William J. Byron

This is a biography of the man “who, more than any other, saved the City,” writes the finance historian Niall Ferguson. The city is London, which was “saved” as a world center of finance after World War II and returned to eventual equality with New York and Tokyo in the front ranks of high finance.

The savior is Siegmund Warburg (1902-82), a German Jew and merchant banker whose roots in banking stretched back to the Middle Ages, but his practice of what he would come to regard as both the art and science of banking took off when he settled in London in 1934 as a refugee from Hitler’s Germany.

Any merchant banker’s prime asset is his experience in sizing up situations and measuring risk. Warburg put his knowledge of finance in service to clients who knew, better than he, their own products and services. But he knew literature and history, as well as business, and had an interest in psychology, all of which contributed to his deal-making ability.

Warburg believed in the importance of integration for the advancement of economic activity. So, once established in England, he convinced governments as well as businesses of the strategic importance of cooperation. He earlier had shed his German nationalism and grew comfortable with an international outlook. Ferguson’s access to thousands of Warburg’s letters and documents enabled him, as biographer, to let his subject speak for himself at all stages of his personal and professional development, which contributes to the interest and authenticity of this account. The result is a slow read, but the book sheds helpful light on banking and the personal qualities needed to keep bankers focused on the common good.

At the height of his career, Warburg preferred to think of himself as a physician. He saw banking as a kind of fee-for-service financial consultancy, as opposed to the lending and deposit-taking role of commercial banking with its reward system of interest and commissions. The physician listens to his patient. “Moreover,” wrote Warburg, “a good doctor must have the courage to tell the patient unpleasant facts and to oppose the patient when the patient wants to do things which appear to the doctor to be unwise.” His focus was always “quality of service and the courage to persist in giving well-considered advice, no matter how unpopular that might be at times.”

Merchant bankers are, among many other things, merger brokers. Warburg played this role in 1958-59 as adviser to Reynolds Metals in the so-called aluminum war for control of British Aluminium Company Ltd. Success in the aluminum war put the Warburg firm on the map; it became a leader in the field of hostile takeovers.

There are similarities between merchant banks of old and today’s investment banks that help companies and governments raise money by issuing and selling both equity and debt securities in the capital markets. They also offer financial advisory services for a fee (typically a percentage of the multi-million dollar deals).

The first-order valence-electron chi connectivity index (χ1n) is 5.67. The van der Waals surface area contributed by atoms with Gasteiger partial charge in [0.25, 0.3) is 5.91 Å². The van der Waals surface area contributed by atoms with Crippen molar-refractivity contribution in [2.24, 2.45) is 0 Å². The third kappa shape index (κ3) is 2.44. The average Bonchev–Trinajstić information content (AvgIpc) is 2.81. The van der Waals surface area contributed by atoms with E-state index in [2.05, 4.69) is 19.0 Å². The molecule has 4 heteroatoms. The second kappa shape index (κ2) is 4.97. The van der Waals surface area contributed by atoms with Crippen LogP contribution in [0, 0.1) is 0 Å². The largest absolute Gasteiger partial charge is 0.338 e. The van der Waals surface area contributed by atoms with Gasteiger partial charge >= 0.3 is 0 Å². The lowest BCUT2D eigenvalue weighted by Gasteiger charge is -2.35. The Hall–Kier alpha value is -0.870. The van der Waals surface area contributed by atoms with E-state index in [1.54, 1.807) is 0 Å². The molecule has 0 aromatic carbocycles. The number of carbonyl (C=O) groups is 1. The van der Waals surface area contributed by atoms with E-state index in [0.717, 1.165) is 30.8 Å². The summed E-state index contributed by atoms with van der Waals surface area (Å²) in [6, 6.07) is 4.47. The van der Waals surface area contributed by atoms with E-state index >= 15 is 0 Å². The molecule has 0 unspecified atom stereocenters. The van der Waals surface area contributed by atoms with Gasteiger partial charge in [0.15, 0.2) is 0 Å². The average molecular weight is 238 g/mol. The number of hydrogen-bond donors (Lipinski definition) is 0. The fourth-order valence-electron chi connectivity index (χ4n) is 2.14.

Siegmund Warburg went into the family banking business in Germany when hyperinflation was raging. He saw inflation as primarily a political phenomenon caused by “governments that do not have the courage either to reduce their expenditure or to cover it by taxation.” This conviction never left him. Nor did he ever lose his interest in the political side of world economic development. Ferguson writes that “Warburg’s ultimate business objective was always to establish an optimal transatlantic triangle that would link together London, New York, and a European financial centre, whether Hamburg, Frankfurt or Paris.”

He was influential in developing the Eurobond market, and the growth of this market, in Ferguson’s view, “transformed the European capital market, forging entirely new institutional links and networks across national borders.” Ferguson confers on Warburg the title of “father of the Eurobond market” and describes him as a “convinced proponent of European economic and political integration.” Warburg welcomed the process of financial globalization that followed upon the birth of the Eurobond market.

The Warburg work ethic was intense—hosting two client lunches a day in the bank’s offices “in marked contrast to the prandial style at older City firms, where alcohol was plentiful and talking shop all but prohibited.” He insisted on the regularity of directors’ meetings and the “sanctity of written records.” The Warburg system “was based above all on the written word.” The tension at the heart of Warburg’s management style was “between his insistence on regular meetings and written records and his fear of bureaucracy as the enemy of individual initiative.”

Describing Warburg in his 70s as “a man on the wane” whose “perfectionism was slipping into pedantry,” Ferguson sifts through the large collection of aphorisms that Warburg left for posterity and came up with several on the subject of leadership that were written in 1977-78:

  • It is one of the preconditions of good leadership to take as little notice as possible of mediocre people.
  • Too many people manage; too few people lead.
  • The hardest job for a good boss is to find a suitable successor for himself.

No suitable successor was found. After his death, the bank, S. G. Warburg & Co, expanded too aggressively from a merchant bank into an investment bank, had a near merger in 1994 with Morgan Stanley and was purchased by the Swiss Bank Corporation in 1995. S. G. Warburg & Co. disappeared, one observer said, because “those at the helm forgot to follow some of Siegmund’s most basic rules.”

William J. Byron, S.J., is university professor of business and society at St. Joseph’s University, Philadelphia, Pa.